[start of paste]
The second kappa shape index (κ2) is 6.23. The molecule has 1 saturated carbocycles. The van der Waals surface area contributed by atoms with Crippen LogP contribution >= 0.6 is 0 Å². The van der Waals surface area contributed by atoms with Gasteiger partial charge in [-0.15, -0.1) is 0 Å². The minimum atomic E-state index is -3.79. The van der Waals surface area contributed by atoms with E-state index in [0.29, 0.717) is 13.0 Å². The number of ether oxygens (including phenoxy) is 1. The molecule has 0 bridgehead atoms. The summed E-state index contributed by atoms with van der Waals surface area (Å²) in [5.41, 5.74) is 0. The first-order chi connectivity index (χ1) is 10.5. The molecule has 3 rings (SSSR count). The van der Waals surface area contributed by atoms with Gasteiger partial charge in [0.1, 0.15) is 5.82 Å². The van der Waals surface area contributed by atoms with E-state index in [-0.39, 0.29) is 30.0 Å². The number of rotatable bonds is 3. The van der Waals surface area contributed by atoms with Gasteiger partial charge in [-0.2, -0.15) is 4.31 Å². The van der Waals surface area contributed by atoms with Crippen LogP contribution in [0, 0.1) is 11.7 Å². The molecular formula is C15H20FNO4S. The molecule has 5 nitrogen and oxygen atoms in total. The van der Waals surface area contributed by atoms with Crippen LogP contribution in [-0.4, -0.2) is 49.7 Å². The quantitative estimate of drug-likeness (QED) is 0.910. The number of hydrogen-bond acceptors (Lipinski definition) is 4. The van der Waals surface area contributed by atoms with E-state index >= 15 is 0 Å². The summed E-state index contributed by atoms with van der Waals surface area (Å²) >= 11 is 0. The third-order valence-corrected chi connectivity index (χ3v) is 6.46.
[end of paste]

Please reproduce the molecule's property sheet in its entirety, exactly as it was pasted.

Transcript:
The second kappa shape index (κ2) is 6.23. The molecule has 1 saturated carbocycles. The van der Waals surface area contributed by atoms with Crippen LogP contribution >= 0.6 is 0 Å². The van der Waals surface area contributed by atoms with Gasteiger partial charge in [-0.15, -0.1) is 0 Å². The minimum atomic E-state index is -3.79. The van der Waals surface area contributed by atoms with E-state index in [0.29, 0.717) is 13.0 Å². The number of ether oxygens (including phenoxy) is 1. The molecule has 0 bridgehead atoms. The summed E-state index contributed by atoms with van der Waals surface area (Å²) in [5.41, 5.74) is 0. The first-order chi connectivity index (χ1) is 10.5. The molecule has 3 rings (SSSR count). The van der Waals surface area contributed by atoms with Gasteiger partial charge in [0.1, 0.15) is 5.82 Å². The van der Waals surface area contributed by atoms with E-state index in [-0.39, 0.29) is 30.0 Å². The number of rotatable bonds is 3. The van der Waals surface area contributed by atoms with Gasteiger partial charge in [-0.2, -0.15) is 4.31 Å². The van der Waals surface area contributed by atoms with Crippen LogP contribution in [0, 0.1) is 11.7 Å². The molecular formula is C15H20FNO4S. The molecule has 5 nitrogen and oxygen atoms in total. The van der Waals surface area contributed by atoms with Crippen LogP contribution in [-0.4, -0.2) is 49.7 Å². The quantitative estimate of drug-likeness (QED) is 0.910. The number of hydrogen-bond acceptors (Lipinski definition) is 4. The van der Waals surface area contributed by atoms with E-state index >= 15 is 0 Å². The summed E-state index contributed by atoms with van der Waals surface area (Å²) >= 11 is 0. The third-order valence-corrected chi connectivity index (χ3v) is 6.46.